Our eyes keep being drawn to the object of reconciliation and peacemaking: “all things.” The theme of universal creation and redemption in Christ runs right through this glorious hymn, and once again there is a record of nearly the same conviction on Paul’s part in Rom 8:19–21, where “creation” will be “liberated from its bondage” and “brought into the freedom and glory of the children of God” (rooted in Isa 11:6–9; 65:17). But our text sees here the cosmic forces in the principalities and powers (Col 1:16, 20), in which case, one ought to think of this act of reconciliation alongside the triumph of Christ over the powers in Col 2:15 (see below). As well, one needs to connect this reconciling work to Phil 2:6–11, where Christ is the conqueror. Reconciliation encompasses the fullness of God’s triumph over evil in judgment, subjugation of the powers, and redemption for the saints. At work for Paul’s letter, however, is not just the cosmic powers but also their manifestation on earth: hostility between Jews and Gentiles. Hence, the reconciliation of all things in this text also includes the bringing into one body in Christ both Jews and Gentiles by faith.390 One needs to add some perspective because so many run from the word “all” straight into full-blooded universalism or the salvation of all humans and all powers and all supernatural beings. The universal scope of redemption needs to be kept in view in Paul’s magnificent vision of both God’s power and relentless grace, but the fact remains in Pauline letters that not all are saved and the enemies of God are defeated (see Col 2:15). Faith, the enduring sort, is required for salvation (Col 1:23; 2:9–13), and those who turn away from God in Christ will experience judgment (2 Thess 1:5–10).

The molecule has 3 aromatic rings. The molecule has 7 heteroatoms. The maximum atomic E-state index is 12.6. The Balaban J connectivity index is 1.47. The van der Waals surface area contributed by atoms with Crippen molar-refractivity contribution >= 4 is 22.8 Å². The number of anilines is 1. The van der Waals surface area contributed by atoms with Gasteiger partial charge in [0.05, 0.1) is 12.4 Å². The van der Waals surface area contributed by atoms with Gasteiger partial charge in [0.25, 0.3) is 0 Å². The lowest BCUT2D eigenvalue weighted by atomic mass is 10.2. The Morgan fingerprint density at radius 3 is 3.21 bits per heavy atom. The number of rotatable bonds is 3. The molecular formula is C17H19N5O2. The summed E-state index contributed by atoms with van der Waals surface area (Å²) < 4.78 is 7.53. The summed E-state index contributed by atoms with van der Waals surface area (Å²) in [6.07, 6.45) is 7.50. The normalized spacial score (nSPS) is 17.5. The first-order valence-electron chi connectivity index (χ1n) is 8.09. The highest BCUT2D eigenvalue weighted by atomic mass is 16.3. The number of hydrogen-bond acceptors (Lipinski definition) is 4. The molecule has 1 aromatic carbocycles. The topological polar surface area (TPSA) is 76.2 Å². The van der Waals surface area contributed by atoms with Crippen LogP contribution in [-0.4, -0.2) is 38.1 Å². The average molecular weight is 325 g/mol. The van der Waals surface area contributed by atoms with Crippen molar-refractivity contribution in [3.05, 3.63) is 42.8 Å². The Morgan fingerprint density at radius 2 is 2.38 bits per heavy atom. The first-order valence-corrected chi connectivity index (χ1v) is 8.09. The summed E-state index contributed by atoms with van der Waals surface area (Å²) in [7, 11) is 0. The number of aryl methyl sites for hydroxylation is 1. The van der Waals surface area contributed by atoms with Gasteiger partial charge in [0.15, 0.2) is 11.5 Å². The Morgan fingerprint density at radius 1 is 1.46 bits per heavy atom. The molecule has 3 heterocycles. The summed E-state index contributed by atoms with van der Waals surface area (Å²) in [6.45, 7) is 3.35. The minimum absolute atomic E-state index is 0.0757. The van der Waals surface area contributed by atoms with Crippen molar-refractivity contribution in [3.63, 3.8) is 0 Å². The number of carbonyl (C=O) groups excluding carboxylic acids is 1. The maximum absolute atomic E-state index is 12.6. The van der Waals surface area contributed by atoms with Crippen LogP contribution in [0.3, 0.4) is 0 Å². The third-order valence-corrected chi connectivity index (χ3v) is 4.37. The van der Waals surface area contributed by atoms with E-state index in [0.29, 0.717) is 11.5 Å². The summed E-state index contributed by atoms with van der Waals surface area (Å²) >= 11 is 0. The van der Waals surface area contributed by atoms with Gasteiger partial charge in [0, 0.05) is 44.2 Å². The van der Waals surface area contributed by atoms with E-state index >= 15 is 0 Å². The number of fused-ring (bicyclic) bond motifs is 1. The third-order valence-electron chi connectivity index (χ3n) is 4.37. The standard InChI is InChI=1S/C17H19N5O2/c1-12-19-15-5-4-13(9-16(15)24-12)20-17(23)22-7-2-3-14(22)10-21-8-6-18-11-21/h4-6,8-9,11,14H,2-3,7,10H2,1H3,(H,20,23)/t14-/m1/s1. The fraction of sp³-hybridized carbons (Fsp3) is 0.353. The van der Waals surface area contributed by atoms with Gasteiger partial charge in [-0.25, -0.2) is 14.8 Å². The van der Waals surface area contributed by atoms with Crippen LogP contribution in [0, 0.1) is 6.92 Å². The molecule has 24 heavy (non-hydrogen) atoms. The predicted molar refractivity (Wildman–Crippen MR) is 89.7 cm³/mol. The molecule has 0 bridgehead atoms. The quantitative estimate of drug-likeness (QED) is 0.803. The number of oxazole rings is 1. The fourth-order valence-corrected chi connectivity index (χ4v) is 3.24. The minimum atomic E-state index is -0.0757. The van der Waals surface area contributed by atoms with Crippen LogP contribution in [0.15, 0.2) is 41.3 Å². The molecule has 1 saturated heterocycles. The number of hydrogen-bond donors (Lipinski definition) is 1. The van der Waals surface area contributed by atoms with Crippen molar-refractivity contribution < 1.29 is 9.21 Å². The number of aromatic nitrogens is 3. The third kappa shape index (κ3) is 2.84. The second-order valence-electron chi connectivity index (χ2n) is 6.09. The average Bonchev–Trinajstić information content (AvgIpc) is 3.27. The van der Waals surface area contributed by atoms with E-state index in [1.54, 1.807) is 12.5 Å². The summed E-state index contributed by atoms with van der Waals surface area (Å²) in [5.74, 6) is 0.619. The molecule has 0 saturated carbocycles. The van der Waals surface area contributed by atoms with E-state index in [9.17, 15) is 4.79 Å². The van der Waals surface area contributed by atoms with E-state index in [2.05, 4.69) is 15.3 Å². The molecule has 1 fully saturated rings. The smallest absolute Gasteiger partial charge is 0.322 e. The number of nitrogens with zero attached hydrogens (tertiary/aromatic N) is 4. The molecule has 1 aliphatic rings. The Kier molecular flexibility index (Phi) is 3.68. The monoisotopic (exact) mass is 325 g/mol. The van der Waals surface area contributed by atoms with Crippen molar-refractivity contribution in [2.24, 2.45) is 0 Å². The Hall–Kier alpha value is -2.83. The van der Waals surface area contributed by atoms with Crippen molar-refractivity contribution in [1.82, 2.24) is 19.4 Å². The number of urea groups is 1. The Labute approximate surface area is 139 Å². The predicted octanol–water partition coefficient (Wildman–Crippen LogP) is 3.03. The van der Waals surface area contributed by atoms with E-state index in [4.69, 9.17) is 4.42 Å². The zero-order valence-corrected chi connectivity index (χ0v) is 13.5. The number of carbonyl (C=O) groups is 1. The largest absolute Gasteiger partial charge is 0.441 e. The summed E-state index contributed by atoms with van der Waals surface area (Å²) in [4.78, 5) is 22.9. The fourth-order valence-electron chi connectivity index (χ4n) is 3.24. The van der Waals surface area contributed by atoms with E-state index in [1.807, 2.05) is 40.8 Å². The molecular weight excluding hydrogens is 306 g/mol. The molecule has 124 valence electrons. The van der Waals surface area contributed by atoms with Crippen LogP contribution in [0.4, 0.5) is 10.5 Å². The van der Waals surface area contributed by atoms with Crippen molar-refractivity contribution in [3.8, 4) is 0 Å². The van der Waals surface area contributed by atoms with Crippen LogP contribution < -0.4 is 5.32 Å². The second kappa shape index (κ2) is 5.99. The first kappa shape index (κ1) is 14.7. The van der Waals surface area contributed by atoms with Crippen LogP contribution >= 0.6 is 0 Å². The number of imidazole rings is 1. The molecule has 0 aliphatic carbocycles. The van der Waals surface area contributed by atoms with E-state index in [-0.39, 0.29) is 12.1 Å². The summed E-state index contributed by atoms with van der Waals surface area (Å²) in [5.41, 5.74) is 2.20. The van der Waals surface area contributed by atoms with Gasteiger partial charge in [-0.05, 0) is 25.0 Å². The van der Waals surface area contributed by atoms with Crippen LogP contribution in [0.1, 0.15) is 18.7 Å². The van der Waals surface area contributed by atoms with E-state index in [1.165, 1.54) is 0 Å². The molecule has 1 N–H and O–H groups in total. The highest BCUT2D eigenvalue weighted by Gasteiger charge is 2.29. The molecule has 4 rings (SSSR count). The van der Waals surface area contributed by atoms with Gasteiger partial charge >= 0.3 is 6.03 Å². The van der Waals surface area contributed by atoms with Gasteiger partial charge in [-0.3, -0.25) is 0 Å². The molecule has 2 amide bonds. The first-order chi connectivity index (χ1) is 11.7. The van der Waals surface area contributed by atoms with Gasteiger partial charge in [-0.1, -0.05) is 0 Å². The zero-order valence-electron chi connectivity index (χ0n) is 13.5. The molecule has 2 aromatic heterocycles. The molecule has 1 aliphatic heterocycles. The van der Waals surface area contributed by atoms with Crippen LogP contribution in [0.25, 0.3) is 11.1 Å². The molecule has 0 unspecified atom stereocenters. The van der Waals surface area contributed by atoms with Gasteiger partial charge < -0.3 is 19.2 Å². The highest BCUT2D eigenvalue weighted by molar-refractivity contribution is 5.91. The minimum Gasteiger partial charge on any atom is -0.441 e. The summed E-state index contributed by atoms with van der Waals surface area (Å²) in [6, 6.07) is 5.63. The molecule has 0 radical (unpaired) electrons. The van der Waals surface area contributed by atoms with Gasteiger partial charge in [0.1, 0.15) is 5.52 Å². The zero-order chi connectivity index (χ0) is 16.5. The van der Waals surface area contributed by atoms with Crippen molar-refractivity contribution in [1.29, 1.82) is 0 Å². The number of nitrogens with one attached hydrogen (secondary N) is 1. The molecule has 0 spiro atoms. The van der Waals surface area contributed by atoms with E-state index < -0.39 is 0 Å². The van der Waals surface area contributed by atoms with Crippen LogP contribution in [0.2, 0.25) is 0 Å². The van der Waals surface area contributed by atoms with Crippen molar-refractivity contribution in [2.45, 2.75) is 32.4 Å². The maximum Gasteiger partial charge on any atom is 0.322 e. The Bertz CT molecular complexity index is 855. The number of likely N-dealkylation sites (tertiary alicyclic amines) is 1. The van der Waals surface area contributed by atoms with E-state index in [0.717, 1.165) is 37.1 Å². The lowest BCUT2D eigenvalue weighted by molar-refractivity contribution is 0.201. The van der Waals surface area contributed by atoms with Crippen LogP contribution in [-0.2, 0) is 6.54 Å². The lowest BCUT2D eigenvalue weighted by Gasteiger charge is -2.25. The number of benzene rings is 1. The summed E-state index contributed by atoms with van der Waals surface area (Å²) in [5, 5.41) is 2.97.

The claims of this hymn are astounding and, apart from sharing Paul’s faith, which means grasping the reality of God in the cross and resurrection of King Jesus, one could conclude the man was imbalanced. What the apostle claims here is that the whole created order finds its only lasting peace in the ignominy of a bloody act of execution at the hands of violent Romans, an act God unzipped and reconfigured by raising his Son from among the dead. But let the note be emphasized: the whole of creation finds reconciliation in the death of this one solitary man, King Jesus, and it was the resurrection that generated that kind of faith. As Dunn frames it so well: “The vision is vast. The claim is mind-blowing.… In some ways still more striking is the implied vision of the church as the focus and means toward this cosmic reconciliation—the community in which that reconciliation has already taken place (or begun to take place) and whose responsibility it is to live out (cf. particularly 3:8–15) as well as to proclaim its secret (cf. 4:2–6).” This summary locates precisely where Paul and Timothy will now land: on a church that leads the world by becoming the gospel of reconciliation in the way it embodies the gospel.396